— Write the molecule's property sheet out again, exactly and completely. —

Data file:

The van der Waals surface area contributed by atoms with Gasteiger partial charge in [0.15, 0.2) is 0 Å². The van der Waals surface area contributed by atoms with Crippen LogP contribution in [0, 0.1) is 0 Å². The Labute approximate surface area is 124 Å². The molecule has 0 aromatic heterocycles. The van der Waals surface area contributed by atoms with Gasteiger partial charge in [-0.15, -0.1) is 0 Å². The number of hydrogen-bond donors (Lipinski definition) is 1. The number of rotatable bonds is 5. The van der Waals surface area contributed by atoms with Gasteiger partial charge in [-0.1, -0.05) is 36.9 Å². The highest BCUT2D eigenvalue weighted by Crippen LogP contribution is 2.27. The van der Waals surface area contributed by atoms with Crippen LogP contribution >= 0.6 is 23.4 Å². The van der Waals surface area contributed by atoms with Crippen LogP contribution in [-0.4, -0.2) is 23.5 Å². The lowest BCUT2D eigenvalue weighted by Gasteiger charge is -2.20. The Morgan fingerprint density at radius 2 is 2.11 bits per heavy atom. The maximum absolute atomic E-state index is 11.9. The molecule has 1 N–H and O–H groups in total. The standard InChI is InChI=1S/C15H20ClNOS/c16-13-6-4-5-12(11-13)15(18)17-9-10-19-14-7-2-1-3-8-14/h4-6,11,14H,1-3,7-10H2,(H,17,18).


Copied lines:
The van der Waals surface area contributed by atoms with Gasteiger partial charge in [0.15, 0.2) is 0 Å². The van der Waals surface area contributed by atoms with Crippen LogP contribution in [0, 0.1) is 0 Å². The Labute approximate surface area is 124 Å². The molecule has 0 aromatic heterocycles. The van der Waals surface area contributed by atoms with Gasteiger partial charge in [-0.15, -0.1) is 0 Å². The number of hydrogen-bond donors (Lipinski definition) is 1. The number of rotatable bonds is 5. The van der Waals surface area contributed by atoms with Gasteiger partial charge in [-0.1, -0.05) is 36.9 Å². The highest BCUT2D eigenvalue weighted by Crippen LogP contribution is 2.27. The van der Waals surface area contributed by atoms with Crippen LogP contribution >= 0.6 is 23.4 Å². The van der Waals surface area contributed by atoms with Crippen LogP contribution in [-0.4, -0.2) is 23.5 Å². The lowest BCUT2D eigenvalue weighted by Gasteiger charge is -2.20. The Morgan fingerprint density at radius 2 is 2.11 bits per heavy atom. The maximum absolute atomic E-state index is 11.9. The molecule has 1 N–H and O–H groups in total. The standard InChI is InChI=1S/C15H20ClNOS/c16-13-6-4-5-12(11-13)15(18)17-9-10-19-14-7-2-1-3-8-14/h4-6,11,14H,1-3,7-10H2,(H,17,18).